The Journey of Christpher Columbus
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Before the Voyage
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Columbus After 1943

October 10, 1492 – Near Mutiny

Wednesday, October 10, proved to be the most dangerous day for Columbus. The grumblings and resentment among the sailors was growing and nearly resulted in a mutiny. In order to quell the rising discontent among the men, Columbus bargained with them. It has been reported by numerous scholars that Columbus offered his men a deal in which he stated that if after three days no land was sighted, he would turn back. He persuaded a few of the influential sailors and, with their aid, quelled the rebellion. Columbus’s journal does not paint quite the same picture historians have uncovered. His words seem to show that he was uncompromising in his actions and that the men withdrew from the mutiny solely because it was their duty to follow him on the quest. Either way, Columbus’s time appeared to be running short. He now had only a few days left in which to find the long-sought-after land of the Indies.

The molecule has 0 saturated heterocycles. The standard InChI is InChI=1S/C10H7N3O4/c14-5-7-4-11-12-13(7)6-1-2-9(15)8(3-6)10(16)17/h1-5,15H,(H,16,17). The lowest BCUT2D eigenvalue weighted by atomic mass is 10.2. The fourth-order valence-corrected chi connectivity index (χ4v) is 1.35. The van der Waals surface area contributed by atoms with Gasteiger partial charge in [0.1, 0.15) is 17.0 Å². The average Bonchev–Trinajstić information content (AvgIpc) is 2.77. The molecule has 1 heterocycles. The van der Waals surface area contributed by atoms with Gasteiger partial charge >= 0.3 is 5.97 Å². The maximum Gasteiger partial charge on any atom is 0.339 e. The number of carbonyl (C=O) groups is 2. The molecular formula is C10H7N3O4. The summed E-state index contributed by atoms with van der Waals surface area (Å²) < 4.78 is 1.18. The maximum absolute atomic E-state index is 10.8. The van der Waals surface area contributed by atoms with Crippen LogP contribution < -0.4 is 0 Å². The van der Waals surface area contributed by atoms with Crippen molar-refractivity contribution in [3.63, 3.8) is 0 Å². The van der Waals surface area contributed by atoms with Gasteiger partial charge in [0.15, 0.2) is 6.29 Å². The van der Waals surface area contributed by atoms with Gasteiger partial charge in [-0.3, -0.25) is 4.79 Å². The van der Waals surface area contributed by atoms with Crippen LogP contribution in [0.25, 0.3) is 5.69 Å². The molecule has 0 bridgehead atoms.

Wednesday, 10 October 1492
I held course to the WSW, running 7½ knots, and at times 9 knots, and for a while 5¼ knots. Between day and night I made 177 miles. I told the crew 132 miles, but they could stand it no longer. They grumbled and complained of the long voyage, and I reproached them for their lack of spirit, telling them that, for better or worse, they had to complete the enterprise on which the Catholic Sovereigns had sent them. I cheered them on as best I could, telling them of all the honors and rewards they were about to receive. I also told the men that it was useless to complain, for I had started out to find the Indies and would continue until I had accomplished that mission, with the help of Our Lord.


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The Journey of Christopher Columbus